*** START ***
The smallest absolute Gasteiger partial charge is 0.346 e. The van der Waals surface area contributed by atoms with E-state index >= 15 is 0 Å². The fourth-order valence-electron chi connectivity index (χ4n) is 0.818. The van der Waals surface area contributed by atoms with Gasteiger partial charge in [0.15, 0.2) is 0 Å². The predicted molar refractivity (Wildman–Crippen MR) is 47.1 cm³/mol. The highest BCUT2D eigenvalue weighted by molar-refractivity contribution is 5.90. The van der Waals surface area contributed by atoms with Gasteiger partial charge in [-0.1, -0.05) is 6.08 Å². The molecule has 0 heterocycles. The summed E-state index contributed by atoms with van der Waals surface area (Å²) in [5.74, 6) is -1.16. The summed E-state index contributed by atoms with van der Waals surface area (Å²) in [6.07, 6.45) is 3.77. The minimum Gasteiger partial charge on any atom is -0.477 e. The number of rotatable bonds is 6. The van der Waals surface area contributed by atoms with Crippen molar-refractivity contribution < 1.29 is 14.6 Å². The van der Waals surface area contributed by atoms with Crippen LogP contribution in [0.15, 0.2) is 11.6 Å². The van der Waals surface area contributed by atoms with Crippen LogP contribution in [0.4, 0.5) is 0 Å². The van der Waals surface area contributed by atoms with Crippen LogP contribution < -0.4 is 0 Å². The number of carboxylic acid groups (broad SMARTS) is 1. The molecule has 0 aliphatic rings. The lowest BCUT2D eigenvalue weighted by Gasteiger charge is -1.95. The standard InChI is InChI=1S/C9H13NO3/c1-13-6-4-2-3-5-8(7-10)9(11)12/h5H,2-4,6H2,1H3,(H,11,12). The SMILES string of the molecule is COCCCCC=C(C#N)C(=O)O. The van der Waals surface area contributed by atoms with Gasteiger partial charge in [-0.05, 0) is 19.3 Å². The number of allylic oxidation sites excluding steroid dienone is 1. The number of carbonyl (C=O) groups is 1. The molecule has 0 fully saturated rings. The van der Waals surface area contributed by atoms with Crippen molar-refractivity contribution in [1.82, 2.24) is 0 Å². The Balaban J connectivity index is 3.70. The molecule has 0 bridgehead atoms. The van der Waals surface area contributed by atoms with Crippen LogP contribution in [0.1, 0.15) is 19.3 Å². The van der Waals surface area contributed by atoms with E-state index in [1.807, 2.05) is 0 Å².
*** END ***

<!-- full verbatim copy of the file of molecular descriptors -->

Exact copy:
The smallest absolute Gasteiger partial charge is 0.346 e. The van der Waals surface area contributed by atoms with E-state index >= 15 is 0 Å². The fourth-order valence-electron chi connectivity index (χ4n) is 0.818. The van der Waals surface area contributed by atoms with Gasteiger partial charge in [0.15, 0.2) is 0 Å². The predicted molar refractivity (Wildman–Crippen MR) is 47.1 cm³/mol. The highest BCUT2D eigenvalue weighted by molar-refractivity contribution is 5.90. The van der Waals surface area contributed by atoms with Gasteiger partial charge in [-0.1, -0.05) is 6.08 Å². The molecule has 0 heterocycles. The summed E-state index contributed by atoms with van der Waals surface area (Å²) in [5.74, 6) is -1.16. The summed E-state index contributed by atoms with van der Waals surface area (Å²) in [6.07, 6.45) is 3.77. The minimum Gasteiger partial charge on any atom is -0.477 e. The number of rotatable bonds is 6. The van der Waals surface area contributed by atoms with Crippen molar-refractivity contribution < 1.29 is 14.6 Å². The van der Waals surface area contributed by atoms with Crippen LogP contribution in [0.15, 0.2) is 11.6 Å². The van der Waals surface area contributed by atoms with Crippen LogP contribution in [0.4, 0.5) is 0 Å². The van der Waals surface area contributed by atoms with Crippen LogP contribution < -0.4 is 0 Å². The number of carboxylic acid groups (broad SMARTS) is 1. The molecule has 0 aliphatic rings. The lowest BCUT2D eigenvalue weighted by Gasteiger charge is -1.95. The standard InChI is InChI=1S/C9H13NO3/c1-13-6-4-2-3-5-8(7-10)9(11)12/h5H,2-4,6H2,1H3,(H,11,12). The SMILES string of the molecule is COCCCCC=C(C#N)C(=O)O. The van der Waals surface area contributed by atoms with Gasteiger partial charge in [-0.05, 0) is 19.3 Å². The number of allylic oxidation sites excluding steroid dienone is 1. The number of carbonyl (C=O) groups is 1. The molecule has 0 fully saturated rings. The van der Waals surface area contributed by atoms with Crippen molar-refractivity contribution in [1.82, 2.24) is 0 Å². The Balaban J connectivity index is 3.70. The molecule has 0 bridgehead atoms. The van der Waals surface area contributed by atoms with Crippen LogP contribution in [0.1, 0.15) is 19.3 Å². The van der Waals surface area contributed by atoms with E-state index in [1.807, 2.05) is 0 Å².